* Morale hits strongest level in reunified Germany
* Rise confounds expectations for a fall
* Rise is stronger than highest forecast in Reuters poll
* Current conditions, expectations indices both up strongly
(Adds economist comment, background)
By Brian Rohan
BERLIN, Nov 24 (Reuters) - German business sentiment rose in November to its strongest level since 1991, a survey showed on Wednesday, highlighting a rift in the euro zone as the bloc's largest economy leaves smaller states behind.
The Munich-based Ifo think tank said its business climate index, based on a monthly survey of some 7,000 firms, rose to 109.3 from an upwardly revised reading of 107.7 in October, confounding expectations for a slight fall.
"The numbers confirm that the German economy is in very healthy shape and that it will probably continue to grow solidly and at a rate above the euro zone average in the coming quarters," said Aline Schuiling from ABN Amro.
The euro EUR= rose after the release of the data -- which beat even the highest forecast in a Reuters poll of 40 economists -- before giving up its gains and falling. [ID:nLDE6AN0HE]
With both the current conditions and the business expectations indexes in the survey surpassing the consensus view, the headline figure landed at its highest level since survey data was first collected for a reunified Germany.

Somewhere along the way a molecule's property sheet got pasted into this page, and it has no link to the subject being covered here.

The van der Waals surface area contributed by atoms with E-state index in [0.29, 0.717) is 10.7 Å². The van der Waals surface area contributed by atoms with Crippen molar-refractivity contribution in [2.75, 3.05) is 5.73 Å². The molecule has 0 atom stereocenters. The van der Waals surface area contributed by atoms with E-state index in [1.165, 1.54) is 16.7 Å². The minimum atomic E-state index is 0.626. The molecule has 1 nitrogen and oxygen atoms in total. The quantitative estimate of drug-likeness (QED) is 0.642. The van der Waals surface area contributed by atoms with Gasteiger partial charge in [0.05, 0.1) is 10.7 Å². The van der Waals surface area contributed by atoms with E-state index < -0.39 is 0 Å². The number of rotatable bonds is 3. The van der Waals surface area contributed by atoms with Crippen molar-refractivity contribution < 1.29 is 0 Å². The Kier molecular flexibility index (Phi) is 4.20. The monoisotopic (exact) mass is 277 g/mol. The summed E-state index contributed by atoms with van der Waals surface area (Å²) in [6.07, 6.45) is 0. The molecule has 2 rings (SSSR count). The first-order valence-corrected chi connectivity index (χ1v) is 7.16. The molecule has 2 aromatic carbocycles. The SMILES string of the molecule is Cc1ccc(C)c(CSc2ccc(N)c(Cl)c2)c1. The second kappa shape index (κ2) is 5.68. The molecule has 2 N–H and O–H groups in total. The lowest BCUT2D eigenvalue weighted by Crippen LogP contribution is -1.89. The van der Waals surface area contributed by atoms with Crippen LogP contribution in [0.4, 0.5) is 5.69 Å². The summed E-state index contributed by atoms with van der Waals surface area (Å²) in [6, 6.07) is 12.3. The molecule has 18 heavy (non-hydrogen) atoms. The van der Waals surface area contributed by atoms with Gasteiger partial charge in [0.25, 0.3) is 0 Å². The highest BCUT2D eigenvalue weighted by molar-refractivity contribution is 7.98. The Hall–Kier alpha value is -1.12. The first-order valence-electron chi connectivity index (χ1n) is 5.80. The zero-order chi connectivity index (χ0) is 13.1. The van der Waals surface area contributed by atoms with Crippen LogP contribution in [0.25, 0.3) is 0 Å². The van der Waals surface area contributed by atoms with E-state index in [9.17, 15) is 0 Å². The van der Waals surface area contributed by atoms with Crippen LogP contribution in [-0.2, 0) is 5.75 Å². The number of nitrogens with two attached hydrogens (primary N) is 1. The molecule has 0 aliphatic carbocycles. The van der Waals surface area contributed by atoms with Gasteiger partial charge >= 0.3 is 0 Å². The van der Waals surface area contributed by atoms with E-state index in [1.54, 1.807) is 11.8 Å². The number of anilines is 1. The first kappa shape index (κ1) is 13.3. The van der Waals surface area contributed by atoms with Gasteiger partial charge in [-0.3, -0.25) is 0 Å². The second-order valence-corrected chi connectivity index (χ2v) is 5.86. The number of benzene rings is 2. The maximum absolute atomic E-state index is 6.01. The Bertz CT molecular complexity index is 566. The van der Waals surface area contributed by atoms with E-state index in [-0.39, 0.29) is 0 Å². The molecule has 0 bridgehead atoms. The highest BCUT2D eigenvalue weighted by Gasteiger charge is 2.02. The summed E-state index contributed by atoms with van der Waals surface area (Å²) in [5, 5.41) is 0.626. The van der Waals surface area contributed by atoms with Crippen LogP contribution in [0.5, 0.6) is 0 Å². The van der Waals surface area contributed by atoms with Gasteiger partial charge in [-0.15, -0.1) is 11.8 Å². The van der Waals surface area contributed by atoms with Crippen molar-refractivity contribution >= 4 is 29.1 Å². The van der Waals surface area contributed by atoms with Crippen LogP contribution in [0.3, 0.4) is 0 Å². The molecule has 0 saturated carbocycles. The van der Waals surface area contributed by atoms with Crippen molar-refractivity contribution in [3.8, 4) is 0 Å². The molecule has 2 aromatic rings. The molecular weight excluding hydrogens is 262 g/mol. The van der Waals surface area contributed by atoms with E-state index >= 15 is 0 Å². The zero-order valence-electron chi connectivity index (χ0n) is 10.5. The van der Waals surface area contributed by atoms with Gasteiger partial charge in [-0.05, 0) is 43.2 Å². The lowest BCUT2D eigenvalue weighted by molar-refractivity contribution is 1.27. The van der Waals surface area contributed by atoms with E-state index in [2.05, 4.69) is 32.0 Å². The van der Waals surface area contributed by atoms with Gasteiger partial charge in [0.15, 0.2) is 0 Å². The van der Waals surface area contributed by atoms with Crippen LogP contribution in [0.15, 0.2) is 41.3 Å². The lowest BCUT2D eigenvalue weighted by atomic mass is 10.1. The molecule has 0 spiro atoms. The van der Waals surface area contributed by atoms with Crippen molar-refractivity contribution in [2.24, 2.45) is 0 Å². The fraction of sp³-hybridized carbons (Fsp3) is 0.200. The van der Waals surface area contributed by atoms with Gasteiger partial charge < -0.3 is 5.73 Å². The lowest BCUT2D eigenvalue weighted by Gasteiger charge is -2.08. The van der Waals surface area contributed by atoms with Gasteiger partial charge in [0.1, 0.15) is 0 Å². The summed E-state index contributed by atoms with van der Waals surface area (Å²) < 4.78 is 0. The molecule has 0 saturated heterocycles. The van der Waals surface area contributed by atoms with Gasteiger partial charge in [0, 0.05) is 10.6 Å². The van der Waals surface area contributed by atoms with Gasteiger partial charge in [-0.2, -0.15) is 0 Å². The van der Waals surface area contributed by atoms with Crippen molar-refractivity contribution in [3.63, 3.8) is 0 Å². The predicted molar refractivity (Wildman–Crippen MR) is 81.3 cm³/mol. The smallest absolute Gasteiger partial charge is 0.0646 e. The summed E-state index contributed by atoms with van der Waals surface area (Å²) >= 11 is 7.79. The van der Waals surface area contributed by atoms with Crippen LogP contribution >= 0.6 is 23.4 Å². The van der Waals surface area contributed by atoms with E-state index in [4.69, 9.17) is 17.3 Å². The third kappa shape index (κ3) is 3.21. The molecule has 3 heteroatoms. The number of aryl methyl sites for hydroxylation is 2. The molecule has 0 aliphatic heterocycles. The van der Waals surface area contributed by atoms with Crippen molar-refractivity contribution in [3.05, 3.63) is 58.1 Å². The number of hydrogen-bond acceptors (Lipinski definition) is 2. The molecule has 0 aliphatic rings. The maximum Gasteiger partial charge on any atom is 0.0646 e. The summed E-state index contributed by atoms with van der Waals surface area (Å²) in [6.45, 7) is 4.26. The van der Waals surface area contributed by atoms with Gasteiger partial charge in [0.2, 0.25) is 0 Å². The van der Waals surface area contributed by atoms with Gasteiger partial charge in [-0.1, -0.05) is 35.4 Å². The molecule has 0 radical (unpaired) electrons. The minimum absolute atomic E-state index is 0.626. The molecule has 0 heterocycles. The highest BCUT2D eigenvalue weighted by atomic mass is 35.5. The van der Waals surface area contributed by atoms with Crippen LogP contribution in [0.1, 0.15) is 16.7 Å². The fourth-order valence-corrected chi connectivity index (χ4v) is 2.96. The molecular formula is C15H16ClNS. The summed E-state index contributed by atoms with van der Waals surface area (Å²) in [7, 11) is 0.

The business expectations index, which measures the outlook six months down the road, also hit its highest reading on record, further reinforcing the impression Germany was in the clear of problems affecting some of its euro zone partners.
"The German economy is returning much faster to its pre-crisis level than many had expected," said Carsten Brzeski, economist at ING Financial Markets.
"Amidst new financial market turmoil and sovereign debt woes in the euro zone, the German economy seems to be an island of happiness," he added.
Germany's strong recovery has helped pull the euro zone to improved growth in recent quarters, but there are also concerns it may be leaving other struggling economies behind.
A purchasing managers' survey on Tuesday showed a strong resurgence in private sector growth in Germany and France, offset continuing stagnation in countries like Portugal, Ireland and Spain which are battling debt and banking troubles.
Despite concerns that budget cutbacks across Europe next year will hamper growth, many German companies are upbeat.
Earlier this month, engineering group Siemens (SIEGn.DE) signalled its confidence with a proposed sharp rise in dividends and a promise of profit growth driven by emerging markets.
"We have seen for the first time a growth across our product range, driven particularly by the strong growth we have seen in emerging economies," Chief Executive Peter Loescher said of Siemens' fourth quarter, which runs to September 2010.
German exporters' strength in emerging markets is helping the economy grow. Detailed third quarter gross domestic product (GDP) data released on Tuesday also showed a more balanced recovery taking hold, with steady growth in private consumption.
The robust German recovery contrasts with the financial crisis being endured in euro zone peer Ireland. The crisis is frustrating policymakers in Germany, which has profited strongly from the euro zone project.
Chancellor Angela Merkel said on Tuesday the euro was in an "exceptionally serious" situation, sending the euro lower.
Ifo Economist Klaus Abberger said that German companies were not being affected by Europe's debt woes because the countries worst affected were not among Germany's main export markets.
"It hasn't affected business up till now," he said.